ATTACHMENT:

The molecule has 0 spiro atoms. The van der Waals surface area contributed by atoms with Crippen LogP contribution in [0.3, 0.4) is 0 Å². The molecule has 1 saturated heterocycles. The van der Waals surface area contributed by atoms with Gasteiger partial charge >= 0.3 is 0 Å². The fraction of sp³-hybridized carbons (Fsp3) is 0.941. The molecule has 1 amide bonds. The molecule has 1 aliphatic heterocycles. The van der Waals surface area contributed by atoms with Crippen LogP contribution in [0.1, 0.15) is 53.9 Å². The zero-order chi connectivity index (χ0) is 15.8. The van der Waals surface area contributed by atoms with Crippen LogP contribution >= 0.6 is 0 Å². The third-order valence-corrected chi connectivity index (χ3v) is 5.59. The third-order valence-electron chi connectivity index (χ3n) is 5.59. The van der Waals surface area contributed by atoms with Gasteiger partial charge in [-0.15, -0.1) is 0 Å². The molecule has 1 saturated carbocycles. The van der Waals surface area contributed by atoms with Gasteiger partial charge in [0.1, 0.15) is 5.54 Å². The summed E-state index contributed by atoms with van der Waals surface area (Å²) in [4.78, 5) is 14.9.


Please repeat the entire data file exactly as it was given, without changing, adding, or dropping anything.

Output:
The molecule has 0 spiro atoms. The van der Waals surface area contributed by atoms with Crippen LogP contribution in [0.3, 0.4) is 0 Å². The molecule has 1 saturated heterocycles. The van der Waals surface area contributed by atoms with Gasteiger partial charge >= 0.3 is 0 Å². The fraction of sp³-hybridized carbons (Fsp3) is 0.941. The molecule has 1 amide bonds. The molecule has 1 aliphatic heterocycles. The van der Waals surface area contributed by atoms with Crippen LogP contribution in [0.1, 0.15) is 53.9 Å². The zero-order chi connectivity index (χ0) is 15.8. The van der Waals surface area contributed by atoms with Crippen LogP contribution >= 0.6 is 0 Å². The third-order valence-corrected chi connectivity index (χ3v) is 5.59. The third-order valence-electron chi connectivity index (χ3n) is 5.59. The van der Waals surface area contributed by atoms with Gasteiger partial charge in [-0.15, -0.1) is 0 Å². The molecule has 1 saturated carbocycles. The van der Waals surface area contributed by atoms with Gasteiger partial charge in [0.1, 0.15) is 5.54 Å². The summed E-state index contributed by atoms with van der Waals surface area (Å²) in [4.78, 5) is 14.9.